A powerful novella that does not quite reach the heights of some of Selby's other works although I understand what he was trying to do. It is written in Selby's typical style, although the power of the prose does not reach the same heights as Last Exit to Brooklyn or Requiem for a Dream.

It is about an ordinary person driven to the brink of suicide by the injustices of society. In particular, the narrator is a veteran who has been poorly treated by the VA. Deciding to buy a gun to end his own lif
John Defrog
Selby’s final novel about a suicidal war veteran who tries to buy a gun to kill himself. A computer glitch delays approval of the purchase for a few days, during which he has a revelation: why kill himself when he could be killing people who deserve it – starting with the VA clerk who denied him his benefits? The story is told in the psychotic stream-of-consciousness internal dialogue that Selby does so well (with intermittent commentary from a mystery character who watches and approves of his d ...more
Lauren Shelton
Jul 23, 2012 rated it did not like it
After six years of attempting to read this book, I have finally made myself do it. I could not stand the character. People stated in their reviews that it's because he's crazy that his stream-of-consciousness is the way it is. However, his thoughts didn't seem all that crazy and that's not what bothered me. He was boring. Plain and simple. It took almost half the book for him to pull off his first kill and it wasn't an interesting kill. It was literally like waiting for someone to die from food ...more
Aug 09, 2009 rated it liked it  ·  review of another edition
Shelves: non-dutch
Nice enough read if you are into Selby. But gets a bit boring after 100 pages or so when you get the message.

The theme is very nice: a guy wants to commit suicide because he is fed up wit the sick world surrounding. But because of a computer failure, he has to wait for his gun to be delivered so he cannot immediately shoot himself. During that waiting period he figures out that by killing himself he doesn't actually change the sickness of the world. So he decides to not kill himself but the peop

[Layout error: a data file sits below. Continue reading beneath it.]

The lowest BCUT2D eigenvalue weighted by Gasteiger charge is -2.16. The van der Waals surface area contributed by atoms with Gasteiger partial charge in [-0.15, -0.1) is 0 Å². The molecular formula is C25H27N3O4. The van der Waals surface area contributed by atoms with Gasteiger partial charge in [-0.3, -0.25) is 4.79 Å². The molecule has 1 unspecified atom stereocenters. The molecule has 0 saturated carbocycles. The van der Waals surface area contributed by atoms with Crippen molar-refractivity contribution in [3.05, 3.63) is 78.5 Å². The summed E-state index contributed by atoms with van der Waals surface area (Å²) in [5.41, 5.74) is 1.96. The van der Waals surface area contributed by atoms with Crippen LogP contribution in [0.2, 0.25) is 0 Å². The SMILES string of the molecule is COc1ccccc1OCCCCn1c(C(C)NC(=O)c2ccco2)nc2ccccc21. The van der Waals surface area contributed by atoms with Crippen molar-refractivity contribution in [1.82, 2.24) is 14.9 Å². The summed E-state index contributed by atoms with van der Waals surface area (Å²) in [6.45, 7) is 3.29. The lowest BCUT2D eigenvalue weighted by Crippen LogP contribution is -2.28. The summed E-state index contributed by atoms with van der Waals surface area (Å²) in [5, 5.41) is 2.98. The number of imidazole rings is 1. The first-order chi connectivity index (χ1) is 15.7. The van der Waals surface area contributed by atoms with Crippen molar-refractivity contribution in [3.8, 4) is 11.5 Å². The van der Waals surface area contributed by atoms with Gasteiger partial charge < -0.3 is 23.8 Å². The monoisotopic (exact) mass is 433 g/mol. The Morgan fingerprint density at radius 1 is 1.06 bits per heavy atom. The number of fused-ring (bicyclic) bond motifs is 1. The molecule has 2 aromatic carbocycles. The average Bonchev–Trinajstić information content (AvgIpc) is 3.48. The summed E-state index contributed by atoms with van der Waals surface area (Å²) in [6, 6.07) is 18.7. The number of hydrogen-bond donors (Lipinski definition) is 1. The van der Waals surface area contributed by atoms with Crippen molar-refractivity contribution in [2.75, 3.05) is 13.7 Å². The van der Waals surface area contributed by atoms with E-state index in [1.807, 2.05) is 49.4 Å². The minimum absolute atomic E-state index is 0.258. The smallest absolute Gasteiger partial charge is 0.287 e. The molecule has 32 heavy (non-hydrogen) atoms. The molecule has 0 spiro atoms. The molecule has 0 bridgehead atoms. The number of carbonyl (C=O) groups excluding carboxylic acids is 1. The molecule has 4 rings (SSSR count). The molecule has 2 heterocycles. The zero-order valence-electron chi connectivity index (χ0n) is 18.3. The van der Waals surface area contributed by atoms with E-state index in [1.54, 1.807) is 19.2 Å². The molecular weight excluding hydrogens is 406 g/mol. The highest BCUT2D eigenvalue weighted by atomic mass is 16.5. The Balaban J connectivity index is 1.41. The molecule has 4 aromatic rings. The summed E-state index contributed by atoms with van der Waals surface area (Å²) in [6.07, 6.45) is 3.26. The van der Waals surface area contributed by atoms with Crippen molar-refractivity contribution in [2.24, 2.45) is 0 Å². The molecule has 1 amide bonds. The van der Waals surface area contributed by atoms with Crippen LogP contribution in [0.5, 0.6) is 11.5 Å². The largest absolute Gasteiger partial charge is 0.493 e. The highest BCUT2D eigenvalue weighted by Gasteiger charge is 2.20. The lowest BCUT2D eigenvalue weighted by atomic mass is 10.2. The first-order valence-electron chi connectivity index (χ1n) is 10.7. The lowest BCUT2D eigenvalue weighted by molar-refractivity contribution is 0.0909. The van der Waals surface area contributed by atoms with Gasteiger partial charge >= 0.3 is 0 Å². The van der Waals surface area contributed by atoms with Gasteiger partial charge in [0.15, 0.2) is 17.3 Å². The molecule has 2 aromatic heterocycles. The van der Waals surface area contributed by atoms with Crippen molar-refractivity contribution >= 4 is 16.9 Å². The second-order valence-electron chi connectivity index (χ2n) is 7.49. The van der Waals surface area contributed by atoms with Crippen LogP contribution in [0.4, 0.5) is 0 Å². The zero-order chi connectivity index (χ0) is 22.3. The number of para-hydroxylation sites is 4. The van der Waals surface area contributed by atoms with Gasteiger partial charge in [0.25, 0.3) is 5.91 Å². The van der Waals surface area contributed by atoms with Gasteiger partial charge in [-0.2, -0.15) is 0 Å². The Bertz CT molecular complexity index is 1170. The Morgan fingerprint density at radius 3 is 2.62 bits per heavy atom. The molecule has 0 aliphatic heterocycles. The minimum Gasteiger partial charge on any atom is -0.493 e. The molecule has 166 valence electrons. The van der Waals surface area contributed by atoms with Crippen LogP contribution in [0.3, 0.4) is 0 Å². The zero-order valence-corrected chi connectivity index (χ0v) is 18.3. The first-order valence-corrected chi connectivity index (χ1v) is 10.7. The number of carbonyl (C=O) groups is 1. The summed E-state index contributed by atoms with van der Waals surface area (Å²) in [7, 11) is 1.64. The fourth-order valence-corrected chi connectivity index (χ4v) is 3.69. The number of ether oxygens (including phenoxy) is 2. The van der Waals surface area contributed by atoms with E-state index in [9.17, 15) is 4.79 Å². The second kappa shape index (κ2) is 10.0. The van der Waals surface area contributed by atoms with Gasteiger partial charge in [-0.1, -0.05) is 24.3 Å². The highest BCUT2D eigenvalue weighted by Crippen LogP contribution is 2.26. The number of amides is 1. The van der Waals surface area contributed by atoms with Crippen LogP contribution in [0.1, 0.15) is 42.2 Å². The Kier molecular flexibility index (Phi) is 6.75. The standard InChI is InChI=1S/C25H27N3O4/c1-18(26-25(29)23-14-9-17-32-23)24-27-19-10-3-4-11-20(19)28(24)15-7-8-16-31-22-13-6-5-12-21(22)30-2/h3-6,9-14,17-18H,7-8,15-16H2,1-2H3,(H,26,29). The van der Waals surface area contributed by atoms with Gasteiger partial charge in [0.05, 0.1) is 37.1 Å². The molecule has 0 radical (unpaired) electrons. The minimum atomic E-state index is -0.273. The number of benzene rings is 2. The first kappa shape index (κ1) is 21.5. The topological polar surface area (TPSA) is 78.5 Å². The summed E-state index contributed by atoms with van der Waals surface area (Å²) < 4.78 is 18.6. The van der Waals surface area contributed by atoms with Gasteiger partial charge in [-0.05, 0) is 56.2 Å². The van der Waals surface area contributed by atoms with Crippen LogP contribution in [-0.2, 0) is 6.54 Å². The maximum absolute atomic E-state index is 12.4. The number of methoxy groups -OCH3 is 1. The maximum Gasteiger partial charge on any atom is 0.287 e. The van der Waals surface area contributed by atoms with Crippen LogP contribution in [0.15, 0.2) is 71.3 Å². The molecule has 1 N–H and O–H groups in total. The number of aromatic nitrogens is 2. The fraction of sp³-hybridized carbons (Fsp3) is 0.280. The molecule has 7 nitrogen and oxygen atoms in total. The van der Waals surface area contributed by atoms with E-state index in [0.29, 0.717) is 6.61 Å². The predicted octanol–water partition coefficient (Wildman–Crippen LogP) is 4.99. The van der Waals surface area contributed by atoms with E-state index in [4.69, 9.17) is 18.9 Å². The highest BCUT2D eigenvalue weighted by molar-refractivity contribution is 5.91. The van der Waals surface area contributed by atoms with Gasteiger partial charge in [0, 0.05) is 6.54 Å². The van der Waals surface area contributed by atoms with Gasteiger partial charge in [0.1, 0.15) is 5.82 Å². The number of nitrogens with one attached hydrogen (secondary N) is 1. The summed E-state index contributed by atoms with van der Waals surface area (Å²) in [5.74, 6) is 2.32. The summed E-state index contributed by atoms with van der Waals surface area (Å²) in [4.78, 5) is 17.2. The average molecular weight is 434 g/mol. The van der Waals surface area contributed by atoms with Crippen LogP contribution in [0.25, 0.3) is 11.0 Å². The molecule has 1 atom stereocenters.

Gerard  Perry
Nov 23, 2016 rated it did not like it
Shelves: morbidity
Reading this was a chore. I finished the first 300 pages of Les Miserables more quickly than the first 30 pages of this novel, which is excruciatingly tedious. I suppose the narration mirrors the solipsism and pointlessness of the protagonist's life by design, but that doesn't make this book any more appealing. Selby took a concept that should be fascinating, i.e. a suicidal, non-ideological, methodical urban terrorist for the modern era, and turned out a plodding dirge.

It's not so much that th
Apr 08, 2013 rated it it was ok
The one occasion so far when Selby's method of narration does not work. This book would need to step a little outside the narrator's head and into other perspectives (eg, when he attempts to buy the gun, you'd need to see him from the gunshop dealer's point of view, get a physical description of this twitchy paranoid customer, etc, rather than just dialogue and stream of consciousness.) Also there seemed a lack of specifics in his dislike of the world, not enough going over specific incidents in ...more
Jan 31, 2008 rated it really liked it
Waiting Period is about a man who wants to commit suicide but his actions are delayed to purchase a handgun with a glitch in the store's computer system. Instead he goes on a secret killing spree of former co-workers by injecting an ecoli virus into their food.
This book completely creeps you out because it's told entirely from the man's point of view and it makes you realize what crazy people we have in this world.
Does he get away at the end of the story with what he's done? You'll have to find
Jul 29, 2007 rated it did not like it
Recommends it for: Selby's editor
For 5 years, Anne Tyler's Breathing Lessons was the standard of bad writing against which I measured all works of fiction.